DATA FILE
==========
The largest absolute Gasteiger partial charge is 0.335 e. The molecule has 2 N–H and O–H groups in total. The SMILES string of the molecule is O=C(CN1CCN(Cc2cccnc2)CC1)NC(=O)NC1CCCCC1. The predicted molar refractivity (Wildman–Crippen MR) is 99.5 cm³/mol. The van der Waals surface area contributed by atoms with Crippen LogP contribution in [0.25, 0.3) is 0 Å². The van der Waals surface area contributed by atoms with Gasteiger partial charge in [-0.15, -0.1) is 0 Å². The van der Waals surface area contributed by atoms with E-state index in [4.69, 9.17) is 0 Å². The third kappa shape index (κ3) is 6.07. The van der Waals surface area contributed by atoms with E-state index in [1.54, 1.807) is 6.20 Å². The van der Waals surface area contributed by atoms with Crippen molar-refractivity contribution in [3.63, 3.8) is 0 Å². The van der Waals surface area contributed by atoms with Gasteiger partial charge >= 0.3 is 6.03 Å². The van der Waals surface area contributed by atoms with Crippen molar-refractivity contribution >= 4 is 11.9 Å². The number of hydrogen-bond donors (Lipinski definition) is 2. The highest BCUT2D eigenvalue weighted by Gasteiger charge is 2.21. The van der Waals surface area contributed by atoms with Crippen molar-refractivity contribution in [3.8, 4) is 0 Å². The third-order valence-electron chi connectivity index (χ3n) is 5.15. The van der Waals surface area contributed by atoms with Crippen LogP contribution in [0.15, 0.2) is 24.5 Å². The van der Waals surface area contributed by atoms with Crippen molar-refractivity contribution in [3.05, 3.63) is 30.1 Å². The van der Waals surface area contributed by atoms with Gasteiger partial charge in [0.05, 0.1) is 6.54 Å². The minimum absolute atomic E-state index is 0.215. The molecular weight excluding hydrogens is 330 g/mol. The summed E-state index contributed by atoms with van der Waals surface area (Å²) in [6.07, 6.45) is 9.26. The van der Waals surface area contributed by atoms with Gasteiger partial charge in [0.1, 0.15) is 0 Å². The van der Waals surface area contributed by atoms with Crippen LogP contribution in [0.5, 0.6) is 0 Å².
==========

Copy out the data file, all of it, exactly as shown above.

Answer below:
The largest absolute Gasteiger partial charge is 0.335 e. The molecule has 2 N–H and O–H groups in total. The SMILES string of the molecule is O=C(CN1CCN(Cc2cccnc2)CC1)NC(=O)NC1CCCCC1. The predicted molar refractivity (Wildman–Crippen MR) is 99.5 cm³/mol. The van der Waals surface area contributed by atoms with Crippen LogP contribution in [0.25, 0.3) is 0 Å². The van der Waals surface area contributed by atoms with Gasteiger partial charge in [-0.15, -0.1) is 0 Å². The van der Waals surface area contributed by atoms with E-state index in [4.69, 9.17) is 0 Å². The third kappa shape index (κ3) is 6.07. The van der Waals surface area contributed by atoms with E-state index in [1.54, 1.807) is 6.20 Å². The van der Waals surface area contributed by atoms with Crippen molar-refractivity contribution in [3.63, 3.8) is 0 Å². The van der Waals surface area contributed by atoms with Gasteiger partial charge >= 0.3 is 6.03 Å². The van der Waals surface area contributed by atoms with Crippen molar-refractivity contribution >= 4 is 11.9 Å². The number of hydrogen-bond donors (Lipinski definition) is 2. The highest BCUT2D eigenvalue weighted by Gasteiger charge is 2.21. The van der Waals surface area contributed by atoms with Crippen molar-refractivity contribution in [3.8, 4) is 0 Å². The third-order valence-electron chi connectivity index (χ3n) is 5.15. The van der Waals surface area contributed by atoms with Crippen LogP contribution in [0.15, 0.2) is 24.5 Å². The van der Waals surface area contributed by atoms with Crippen molar-refractivity contribution in [3.05, 3.63) is 30.1 Å². The van der Waals surface area contributed by atoms with Gasteiger partial charge in [0.05, 0.1) is 6.54 Å². The minimum absolute atomic E-state index is 0.215. The molecular weight excluding hydrogens is 330 g/mol. The summed E-state index contributed by atoms with van der Waals surface area (Å²) in [6.07, 6.45) is 9.26. The van der Waals surface area contributed by atoms with Gasteiger partial charge in [0.1, 0.15) is 0 Å². The van der Waals surface area contributed by atoms with Crippen LogP contribution in [0.5, 0.6) is 0 Å².